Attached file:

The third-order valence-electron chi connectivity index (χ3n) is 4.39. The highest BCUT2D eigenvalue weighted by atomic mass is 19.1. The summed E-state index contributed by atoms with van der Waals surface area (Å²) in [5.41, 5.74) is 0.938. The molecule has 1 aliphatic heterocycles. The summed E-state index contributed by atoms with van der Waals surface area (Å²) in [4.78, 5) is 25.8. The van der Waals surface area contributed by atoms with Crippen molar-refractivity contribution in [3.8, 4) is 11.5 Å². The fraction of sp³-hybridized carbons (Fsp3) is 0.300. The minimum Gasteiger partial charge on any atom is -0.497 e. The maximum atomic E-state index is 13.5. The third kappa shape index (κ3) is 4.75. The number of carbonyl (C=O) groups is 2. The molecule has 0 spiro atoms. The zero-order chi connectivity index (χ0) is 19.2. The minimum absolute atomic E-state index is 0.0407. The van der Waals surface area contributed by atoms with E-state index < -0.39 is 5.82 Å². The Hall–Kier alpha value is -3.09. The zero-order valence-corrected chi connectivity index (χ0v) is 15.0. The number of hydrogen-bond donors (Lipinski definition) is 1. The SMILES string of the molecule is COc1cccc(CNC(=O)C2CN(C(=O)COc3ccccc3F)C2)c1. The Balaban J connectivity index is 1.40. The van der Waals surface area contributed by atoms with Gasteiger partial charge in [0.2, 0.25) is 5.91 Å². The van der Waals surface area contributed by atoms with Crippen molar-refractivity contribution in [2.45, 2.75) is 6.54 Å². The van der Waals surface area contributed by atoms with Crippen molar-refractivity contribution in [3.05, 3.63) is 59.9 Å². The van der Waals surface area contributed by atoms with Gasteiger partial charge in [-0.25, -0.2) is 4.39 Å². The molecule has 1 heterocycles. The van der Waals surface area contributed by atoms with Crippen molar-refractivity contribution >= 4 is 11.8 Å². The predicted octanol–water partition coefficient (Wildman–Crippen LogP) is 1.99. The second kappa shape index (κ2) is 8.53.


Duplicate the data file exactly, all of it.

The third-order valence-electron chi connectivity index (χ3n) is 4.39. The highest BCUT2D eigenvalue weighted by atomic mass is 19.1. The summed E-state index contributed by atoms with van der Waals surface area (Å²) in [5.41, 5.74) is 0.938. The molecule has 1 aliphatic heterocycles. The summed E-state index contributed by atoms with van der Waals surface area (Å²) in [4.78, 5) is 25.8. The van der Waals surface area contributed by atoms with Crippen molar-refractivity contribution in [3.8, 4) is 11.5 Å². The fraction of sp³-hybridized carbons (Fsp3) is 0.300. The minimum Gasteiger partial charge on any atom is -0.497 e. The maximum atomic E-state index is 13.5. The third kappa shape index (κ3) is 4.75. The number of carbonyl (C=O) groups is 2. The molecule has 0 spiro atoms. The zero-order chi connectivity index (χ0) is 19.2. The minimum absolute atomic E-state index is 0.0407. The van der Waals surface area contributed by atoms with E-state index < -0.39 is 5.82 Å². The Hall–Kier alpha value is -3.09. The zero-order valence-corrected chi connectivity index (χ0v) is 15.0. The number of hydrogen-bond donors (Lipinski definition) is 1. The SMILES string of the molecule is COc1cccc(CNC(=O)C2CN(C(=O)COc3ccccc3F)C2)c1. The Balaban J connectivity index is 1.40. The van der Waals surface area contributed by atoms with Gasteiger partial charge in [0.2, 0.25) is 5.91 Å². The van der Waals surface area contributed by atoms with Crippen molar-refractivity contribution in [2.45, 2.75) is 6.54 Å². The van der Waals surface area contributed by atoms with Crippen molar-refractivity contribution in [3.05, 3.63) is 59.9 Å². The van der Waals surface area contributed by atoms with Gasteiger partial charge in [-0.25, -0.2) is 4.39 Å². The molecule has 1 heterocycles. The van der Waals surface area contributed by atoms with Crippen molar-refractivity contribution >= 4 is 11.8 Å². The predicted octanol–water partition coefficient (Wildman–Crippen LogP) is 1.99. The second kappa shape index (κ2) is 8.53.